I suspect this whole thing is really very good-natured, and Lovett harbors little resentment. In fact, he’s in particularly jovial form here, sounding livelier and more energized than he has in years. That this album is sort of a clearinghouse of covers and originals, duets and instrumentals, blues and swing numbers and holiday songs, doesn’t detract from what a good time it is. In fact, it’s a big part of the reason why this record is such a good time. Release Me is a mess, but it’s a mighty appealing one. Lovett hasn’t been so loose in a good while.
The two holiday songs here are actually pretty instructive of the album’s spirit. “The Girl with the Holiday Smile” is one of only two originals here, if you can believe it; if there’s any complaint to be found with this record, it’s that Lovett the Songwriter is underrepresented. But this particular song is a really great one– a gleefully randy, cheerfully low-brow story about a Christmas hooker. Why, you’d have to go back to a certain 1970’s Tom Waits classic for a better treatment of this subject; it’s just the kind of song I love coming from Lyle Lovett, too. The other seasonal number is “Baby It’s Cold Outside,” which is done here as flirty jazz but not really as a quote-unquote Christmas song. Lovett seems more interested in it for its sturdy craft than for its festive connotations. He approaches it as a keen student of Great American Songs, understanding and illuminating the song’s inherent creepiness but not ratcheting up the sleaze too much.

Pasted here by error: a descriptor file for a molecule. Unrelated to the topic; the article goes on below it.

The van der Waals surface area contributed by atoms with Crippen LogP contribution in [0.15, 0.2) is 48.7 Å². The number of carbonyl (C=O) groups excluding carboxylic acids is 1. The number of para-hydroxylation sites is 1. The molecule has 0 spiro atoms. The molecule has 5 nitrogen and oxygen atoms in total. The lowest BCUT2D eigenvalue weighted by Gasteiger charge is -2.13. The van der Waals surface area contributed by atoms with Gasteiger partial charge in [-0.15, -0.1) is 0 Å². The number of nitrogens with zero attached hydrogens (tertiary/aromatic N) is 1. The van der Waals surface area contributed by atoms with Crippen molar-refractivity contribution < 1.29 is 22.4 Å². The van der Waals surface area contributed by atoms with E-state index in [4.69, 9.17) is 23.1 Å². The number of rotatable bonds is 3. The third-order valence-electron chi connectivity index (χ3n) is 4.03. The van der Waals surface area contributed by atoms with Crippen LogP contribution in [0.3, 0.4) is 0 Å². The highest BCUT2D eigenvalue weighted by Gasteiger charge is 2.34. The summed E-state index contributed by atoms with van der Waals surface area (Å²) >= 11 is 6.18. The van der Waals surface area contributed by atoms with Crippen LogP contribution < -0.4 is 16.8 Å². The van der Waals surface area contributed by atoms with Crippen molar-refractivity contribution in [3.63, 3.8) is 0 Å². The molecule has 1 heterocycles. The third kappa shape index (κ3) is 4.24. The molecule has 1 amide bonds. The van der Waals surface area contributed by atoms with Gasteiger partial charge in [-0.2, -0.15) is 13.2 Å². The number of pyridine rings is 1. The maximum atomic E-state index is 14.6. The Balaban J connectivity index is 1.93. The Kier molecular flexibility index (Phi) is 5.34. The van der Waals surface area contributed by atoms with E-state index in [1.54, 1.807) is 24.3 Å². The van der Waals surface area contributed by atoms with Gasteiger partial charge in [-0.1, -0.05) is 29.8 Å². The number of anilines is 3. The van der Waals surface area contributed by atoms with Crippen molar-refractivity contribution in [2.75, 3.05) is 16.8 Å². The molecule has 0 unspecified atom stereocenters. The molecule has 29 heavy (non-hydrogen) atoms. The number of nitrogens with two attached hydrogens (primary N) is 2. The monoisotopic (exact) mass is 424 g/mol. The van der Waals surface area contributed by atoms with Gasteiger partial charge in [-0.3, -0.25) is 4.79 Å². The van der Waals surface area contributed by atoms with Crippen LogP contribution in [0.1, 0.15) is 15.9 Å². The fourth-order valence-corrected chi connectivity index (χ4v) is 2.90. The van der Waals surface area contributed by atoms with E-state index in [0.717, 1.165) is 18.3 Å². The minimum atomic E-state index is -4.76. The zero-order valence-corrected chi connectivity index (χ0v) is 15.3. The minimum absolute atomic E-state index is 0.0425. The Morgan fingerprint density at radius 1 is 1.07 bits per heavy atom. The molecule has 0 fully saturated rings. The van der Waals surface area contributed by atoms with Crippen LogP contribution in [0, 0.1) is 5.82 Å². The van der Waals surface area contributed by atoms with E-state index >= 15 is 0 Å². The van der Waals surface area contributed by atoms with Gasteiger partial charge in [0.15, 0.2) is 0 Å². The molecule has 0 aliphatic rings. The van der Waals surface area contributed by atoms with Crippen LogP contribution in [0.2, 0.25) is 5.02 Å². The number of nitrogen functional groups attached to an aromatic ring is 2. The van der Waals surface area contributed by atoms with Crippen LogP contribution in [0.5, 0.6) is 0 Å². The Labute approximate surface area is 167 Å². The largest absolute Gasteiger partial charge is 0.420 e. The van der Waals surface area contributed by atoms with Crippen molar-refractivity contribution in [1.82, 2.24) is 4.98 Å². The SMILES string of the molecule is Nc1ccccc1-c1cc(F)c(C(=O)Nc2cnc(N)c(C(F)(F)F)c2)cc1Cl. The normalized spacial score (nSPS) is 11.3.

Hearing a master songwriter perform other people’s work is always instructive, and here he exhibits just how fine his instincts are. He slows down Chuck Berry’s “Brown-Eyed Handsome Man,” from a rock and roll number into a story-song. It’s soulful and just right. But this isn’t meant to be a studious affair; it’s either a very constructive way of dealing with writer’s block, or a deliberately tossed-off, unfussy termination to his major label contract. Either way, it’s a fun, spirited record with abundant highlights: The brassy single “Isn’t That So” (the only time he really connects with his love of Big Band here), the bluegrass swing of instrumental opener “Garfield’s Blackberry Blossom,” a monstrously savage, piledriving version of “White Freightliner Blues,” a handful of sensitive and emotive ballads, and a celebratory “White Boy Lost in the Blues,” done with such vigor and feeling it’s clear Lovett is claiming it as his own autobiography.
It all ends up, in all places, with a Martin Luther hymn; “Keep Us Steadfast” is performed at the piano, solemn and reverent and without irony. I’m not sure that it makes any sense beyond the simple fact that it’s a song Lovett obviously loves, and that seems to be the only real thread here. But that’s not a complaint. Everything on Release Me connects. It’s more or less everything I could want from a Lovett album, and its unassuming nature makes it, funnily enough, one of the most essential things he’s done.